Of course, there is the drawback that for this you have to drive out to Hazel Green, the well known center of the universe. But the place is very easy to find, it sits right at the very busy US Highway 431/231. Most people get their BBQ as carry-out, which clearly has its reason in the fact that the dining area of O’le Dads Barbeque is half a dozen tables in a screened porch at the front of the building. The porch has no air condition, but features the lovely background soundtrack of speeding eighteen wheelers, ambulance sirens, and general heavy traffic.
It is not the homiest place you can imagine, but surely one of the most authentic you can find. And the food more than compensates for that little nuisance.

Tuesday, September 25, 2012

Porky's Bar-B-Que

Non-Quest BBQ No 28 – Porky’s Bar-B-Que

Grant, Alabama
During my occasional travels, I try to sample BBQ at those near and far away places outside the Quest area. I just really, really like that stuff ... 

The name Porky’s will forever have a specific meaning for us folks old enough to remember the teen-movie from 1982. In the movie, Porky’s was a place of ill-repute, a hillbilly-redneck gentlemen’s club where a group of Florida High Schoolers were treated poorly and then took revenge on the slimy owner and his goons. Great fun movie, the critics hated it, the kids loved it, and it is in fact the highest-grossing Canadian film of all time.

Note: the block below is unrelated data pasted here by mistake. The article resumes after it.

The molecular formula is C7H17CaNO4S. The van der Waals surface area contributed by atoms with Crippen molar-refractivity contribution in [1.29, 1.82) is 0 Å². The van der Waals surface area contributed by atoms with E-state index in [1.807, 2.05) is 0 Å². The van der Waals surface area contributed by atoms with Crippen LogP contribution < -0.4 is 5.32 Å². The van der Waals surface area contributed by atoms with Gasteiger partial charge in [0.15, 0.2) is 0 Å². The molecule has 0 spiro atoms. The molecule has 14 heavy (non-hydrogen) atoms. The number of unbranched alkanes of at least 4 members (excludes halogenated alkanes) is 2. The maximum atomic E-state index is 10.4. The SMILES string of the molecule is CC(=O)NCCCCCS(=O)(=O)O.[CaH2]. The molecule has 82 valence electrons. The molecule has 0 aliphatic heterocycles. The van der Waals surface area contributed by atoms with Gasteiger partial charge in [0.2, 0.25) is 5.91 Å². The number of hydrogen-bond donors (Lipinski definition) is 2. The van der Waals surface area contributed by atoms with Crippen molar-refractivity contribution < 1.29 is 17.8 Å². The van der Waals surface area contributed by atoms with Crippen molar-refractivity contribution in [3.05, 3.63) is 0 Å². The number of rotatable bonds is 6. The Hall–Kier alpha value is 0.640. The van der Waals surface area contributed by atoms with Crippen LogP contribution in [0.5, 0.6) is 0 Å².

To name a BBQ place Porky’s is not really a revolutionary idea – it actually seems quite obvious to me -, but during almost two years of being on this quest now, I only found one restaurant that had the moxy to call itself so. Maybe it is the association with the place from the movie that let people shy away from this name.
Be it as it may, in Grant, Alabama, they have a Porky’s Bar-B-Que.
It is situated right at the main street in the middle of town, and other than the movie place that sports some outlandish big neon-piggys on the roof, the place in grant only has a simple sign with the name on it.